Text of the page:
Armchair Epidemiologists Versus Shoe-Leather Epidemiologists
April 25, 2020
Editor's Note: Check out a videoconference I did earlier this week with the Ayn Rand Centre UK on Atlas Shrugged and the coronavirus. You will also see my new coronavirus-era hair style. I am told that if I tell you it makes me look like Bruce Willis, you will be more inclined to believe that this is true.
I'm going to do one more roundup of coronavirus news before moving on in future editions to some other stories about what is happening in the world and to some of those art and music recommendations I recently promised. We have more information now than we did even a week ago, and the main front in the battle against the virus has changed. So let's review what's going on.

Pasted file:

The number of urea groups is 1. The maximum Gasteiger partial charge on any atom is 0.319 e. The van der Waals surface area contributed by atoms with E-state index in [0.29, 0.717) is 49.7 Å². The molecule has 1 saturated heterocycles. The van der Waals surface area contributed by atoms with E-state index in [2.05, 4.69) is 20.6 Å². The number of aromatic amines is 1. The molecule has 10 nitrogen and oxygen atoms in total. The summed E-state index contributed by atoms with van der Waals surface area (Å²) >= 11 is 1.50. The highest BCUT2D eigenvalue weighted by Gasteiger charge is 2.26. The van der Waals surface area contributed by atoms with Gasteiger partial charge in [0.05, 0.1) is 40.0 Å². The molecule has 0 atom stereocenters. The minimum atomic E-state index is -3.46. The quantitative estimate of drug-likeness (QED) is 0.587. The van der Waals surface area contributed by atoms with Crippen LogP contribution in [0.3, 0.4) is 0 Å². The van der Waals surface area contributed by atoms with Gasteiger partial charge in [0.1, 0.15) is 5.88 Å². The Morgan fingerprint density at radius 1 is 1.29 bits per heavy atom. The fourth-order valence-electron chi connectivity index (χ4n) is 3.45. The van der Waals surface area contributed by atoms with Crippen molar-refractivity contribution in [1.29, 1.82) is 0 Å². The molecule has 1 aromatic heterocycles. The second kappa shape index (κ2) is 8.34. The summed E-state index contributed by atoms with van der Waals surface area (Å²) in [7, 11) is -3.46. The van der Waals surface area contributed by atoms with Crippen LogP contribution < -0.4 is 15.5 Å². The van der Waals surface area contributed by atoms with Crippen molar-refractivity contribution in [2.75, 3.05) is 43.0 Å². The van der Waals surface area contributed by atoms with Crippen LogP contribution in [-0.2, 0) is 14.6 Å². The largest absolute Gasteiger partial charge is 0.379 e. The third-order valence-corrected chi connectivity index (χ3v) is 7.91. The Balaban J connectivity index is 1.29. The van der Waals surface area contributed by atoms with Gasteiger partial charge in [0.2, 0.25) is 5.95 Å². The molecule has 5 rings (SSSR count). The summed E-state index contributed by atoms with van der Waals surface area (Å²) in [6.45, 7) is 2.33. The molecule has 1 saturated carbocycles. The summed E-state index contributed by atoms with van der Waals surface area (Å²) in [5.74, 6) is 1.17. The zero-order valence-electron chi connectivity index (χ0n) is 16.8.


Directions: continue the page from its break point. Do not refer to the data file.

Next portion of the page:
It's Not the Flu
The debate over whether COVID-19 really is more deadly than the ordinary flu is over.
The argument for dismissing the risk always depended on a bit of a "god of the gaps" approach: look for any area of uncertainty in the data and use it to argue for your preferred conclusion. For example, without widespread testing to say exactly how many people have already been exposed to coronavirus, it was possible to find a few studies with very high estimates and conclude that the number of deaths so far are a very small percentage of a very high number of infections.
But like I said, that debate is over. It's not over because somebody came up with a better argument, analysis, estimate, or forecast. It's over because we have more hard data.
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